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Giant-Headed Wasp Found in Amazon and Everything About It Is Terrifying

A wasp was discovered in the Amazon.
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The following article, Giant-Headed Wasp Found in Amazon and Everything About It Is Terrifying, was first published on Flag And Cross.

The latest news from the Amazon is not pretty. In fact, it is downright ugly and not just a little bit scary.

Lurking in the rain forests of deepest, darkest Peru is a wasp that the New York Post, in its usual charming understated fashion, called a “‘vampire’ wasp.”

All of this ado is about a wasp with a name almost as long as the 0.7 inch-long bug: Capitojoppa amazonica, according to LiveScience.

The bright yellow bug is getting attention because it has a massive head that looks like a Halloween mask that has spent time in a microwave.

Its eating habits are also noteworthy. As LiveScience said, it “stabs its hosts and sucks out its bloodlike fluid before eating its hosts from the inside out.”

For those brought up on B-grade TV movies of bizarre creatures eating humans, it should be noted that the new wasp prefers to nibble on caterpillars, beetles, and spiders.

The wasp was found in Peru’s National Reserve of Allpahuayo-Mishana in Peru by Brandon Claridge, a doctoral candidate in biology at Utah State University.

“Once the host is located and mounted, the female will frantically stroke it with her antennae,” Claridge told explained. “If acceptable, the female will deposit a single egg inside the host by piercing it with her ovipositor (a tube-like, egg-laying organ).”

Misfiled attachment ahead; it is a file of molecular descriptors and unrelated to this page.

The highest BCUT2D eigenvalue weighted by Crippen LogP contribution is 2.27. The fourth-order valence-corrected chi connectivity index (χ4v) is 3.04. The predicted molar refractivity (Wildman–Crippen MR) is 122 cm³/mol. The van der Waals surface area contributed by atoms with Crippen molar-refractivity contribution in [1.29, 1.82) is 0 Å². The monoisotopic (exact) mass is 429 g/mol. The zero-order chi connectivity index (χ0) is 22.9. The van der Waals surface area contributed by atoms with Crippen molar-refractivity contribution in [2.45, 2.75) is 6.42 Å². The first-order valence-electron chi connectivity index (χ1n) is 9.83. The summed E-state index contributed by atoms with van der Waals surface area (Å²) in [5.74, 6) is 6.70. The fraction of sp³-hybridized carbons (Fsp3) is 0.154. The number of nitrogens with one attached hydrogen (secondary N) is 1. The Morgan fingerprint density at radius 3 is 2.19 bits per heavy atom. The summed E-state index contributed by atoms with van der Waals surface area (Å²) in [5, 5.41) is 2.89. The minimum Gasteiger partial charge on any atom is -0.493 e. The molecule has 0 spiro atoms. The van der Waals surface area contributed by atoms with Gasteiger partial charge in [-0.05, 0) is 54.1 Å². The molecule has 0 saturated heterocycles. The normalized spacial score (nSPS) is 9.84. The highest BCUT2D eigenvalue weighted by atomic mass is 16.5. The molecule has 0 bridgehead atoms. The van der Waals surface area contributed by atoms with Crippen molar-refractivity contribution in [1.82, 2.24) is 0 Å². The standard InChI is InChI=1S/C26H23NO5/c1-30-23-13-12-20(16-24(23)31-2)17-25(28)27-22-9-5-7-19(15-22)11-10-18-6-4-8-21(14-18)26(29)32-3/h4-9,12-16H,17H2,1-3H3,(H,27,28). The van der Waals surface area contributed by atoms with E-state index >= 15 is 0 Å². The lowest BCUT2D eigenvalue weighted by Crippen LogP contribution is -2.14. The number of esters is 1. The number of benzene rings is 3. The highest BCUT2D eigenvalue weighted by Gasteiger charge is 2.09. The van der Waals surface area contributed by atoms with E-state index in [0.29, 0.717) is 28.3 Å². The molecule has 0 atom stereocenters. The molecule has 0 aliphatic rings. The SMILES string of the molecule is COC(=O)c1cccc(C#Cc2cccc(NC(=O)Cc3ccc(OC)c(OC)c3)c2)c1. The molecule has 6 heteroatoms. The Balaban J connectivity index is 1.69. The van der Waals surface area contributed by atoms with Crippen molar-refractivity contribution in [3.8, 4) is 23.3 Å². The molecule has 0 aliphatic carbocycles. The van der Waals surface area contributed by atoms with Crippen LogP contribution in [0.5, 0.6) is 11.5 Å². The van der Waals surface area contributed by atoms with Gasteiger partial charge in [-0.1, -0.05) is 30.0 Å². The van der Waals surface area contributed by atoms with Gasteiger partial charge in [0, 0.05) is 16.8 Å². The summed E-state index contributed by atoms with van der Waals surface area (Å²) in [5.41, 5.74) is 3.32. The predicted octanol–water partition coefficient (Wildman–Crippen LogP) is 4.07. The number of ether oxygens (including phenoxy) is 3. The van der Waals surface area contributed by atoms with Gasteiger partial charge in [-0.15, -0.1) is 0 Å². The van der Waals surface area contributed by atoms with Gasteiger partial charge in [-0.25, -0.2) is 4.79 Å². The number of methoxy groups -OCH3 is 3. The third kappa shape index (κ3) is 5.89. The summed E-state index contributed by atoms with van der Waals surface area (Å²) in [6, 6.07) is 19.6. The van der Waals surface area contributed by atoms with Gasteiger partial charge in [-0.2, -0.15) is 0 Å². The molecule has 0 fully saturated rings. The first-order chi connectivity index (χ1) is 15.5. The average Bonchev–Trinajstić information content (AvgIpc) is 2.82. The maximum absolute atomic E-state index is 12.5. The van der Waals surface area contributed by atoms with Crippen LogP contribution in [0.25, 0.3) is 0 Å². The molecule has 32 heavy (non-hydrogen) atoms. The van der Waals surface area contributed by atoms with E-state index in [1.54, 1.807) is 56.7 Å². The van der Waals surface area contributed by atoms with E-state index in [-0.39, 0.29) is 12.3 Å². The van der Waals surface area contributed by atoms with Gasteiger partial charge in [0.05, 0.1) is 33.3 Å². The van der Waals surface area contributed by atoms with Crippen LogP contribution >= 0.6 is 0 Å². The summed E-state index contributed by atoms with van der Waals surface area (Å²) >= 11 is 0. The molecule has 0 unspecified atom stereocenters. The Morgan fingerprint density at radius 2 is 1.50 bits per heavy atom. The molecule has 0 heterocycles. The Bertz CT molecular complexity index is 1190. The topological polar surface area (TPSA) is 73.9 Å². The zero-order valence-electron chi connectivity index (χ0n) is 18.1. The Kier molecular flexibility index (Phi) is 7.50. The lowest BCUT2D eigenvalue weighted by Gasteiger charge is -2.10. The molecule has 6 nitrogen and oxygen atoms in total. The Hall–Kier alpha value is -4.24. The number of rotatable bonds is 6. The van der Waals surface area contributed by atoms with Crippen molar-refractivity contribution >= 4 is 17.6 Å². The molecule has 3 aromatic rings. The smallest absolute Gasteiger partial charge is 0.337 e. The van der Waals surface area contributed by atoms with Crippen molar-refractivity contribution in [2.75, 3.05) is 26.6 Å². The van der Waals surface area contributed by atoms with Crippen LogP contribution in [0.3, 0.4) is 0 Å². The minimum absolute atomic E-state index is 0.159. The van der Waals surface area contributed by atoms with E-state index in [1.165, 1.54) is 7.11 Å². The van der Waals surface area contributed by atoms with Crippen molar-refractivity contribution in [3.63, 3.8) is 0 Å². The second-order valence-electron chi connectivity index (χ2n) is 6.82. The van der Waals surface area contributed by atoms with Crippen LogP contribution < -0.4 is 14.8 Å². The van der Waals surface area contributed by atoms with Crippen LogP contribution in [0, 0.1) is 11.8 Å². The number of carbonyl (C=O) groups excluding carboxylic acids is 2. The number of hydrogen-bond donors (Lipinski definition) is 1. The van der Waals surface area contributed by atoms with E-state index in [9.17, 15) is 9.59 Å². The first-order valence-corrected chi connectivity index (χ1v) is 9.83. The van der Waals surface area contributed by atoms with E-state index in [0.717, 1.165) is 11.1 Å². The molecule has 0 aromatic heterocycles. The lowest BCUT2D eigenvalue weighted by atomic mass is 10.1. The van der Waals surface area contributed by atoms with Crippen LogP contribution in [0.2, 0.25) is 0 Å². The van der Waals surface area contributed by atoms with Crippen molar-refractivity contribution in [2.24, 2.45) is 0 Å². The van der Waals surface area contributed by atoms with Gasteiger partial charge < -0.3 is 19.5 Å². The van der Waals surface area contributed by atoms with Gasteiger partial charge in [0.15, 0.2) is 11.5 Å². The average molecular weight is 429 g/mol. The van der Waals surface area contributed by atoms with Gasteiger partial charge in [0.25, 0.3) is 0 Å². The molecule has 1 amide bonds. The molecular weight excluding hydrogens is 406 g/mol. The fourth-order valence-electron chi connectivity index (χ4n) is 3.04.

When the eggs hatch, the new little critters chomp up the host from the inside out. That done, they rest inside a hard shell of the host’s corpse until hatching time, when the circle begins anew.

The wasp book of behavior also calls for the female to suck what’s called hemolymph, a bloodlike fluid found in bugs, from the wound it inflicted, Claridge said.

In some social settings, “females will even stab the host with the ovipositor and feed without laying an egg as it helps with gaining nutrients for egg maturation,” Claridge said in commenting about wasp behavior.

If you have not yet realized that bug spray ought to be at the top of your Amazon vacation list, consider Calistoga crassicaudata.

According to LiveScience, the bug – not quite 10 centimeters long — is part of a whole family of wasps that lay eggs in a host that is then killed by the baby wasps.

“We are finding new species all the time, but only a small fraction of them are so exciting,” Ilari Sääksjärvi, an entomologist at the University of Turku in Finland who helped discover the critter, said.

The wasps have giant stingers, but Sääksjärvi said the sting isn’t really all that bad because the stinger is too flimsy to pierce human skin.

“We keep finding new species, almost on a weekly basis,” Sääksjärvi said.

Science Daily reported in 2020 that a study found 15 varieties of parasitic wasps that feed on spiders.

This article appeared originally on The Western Journal.

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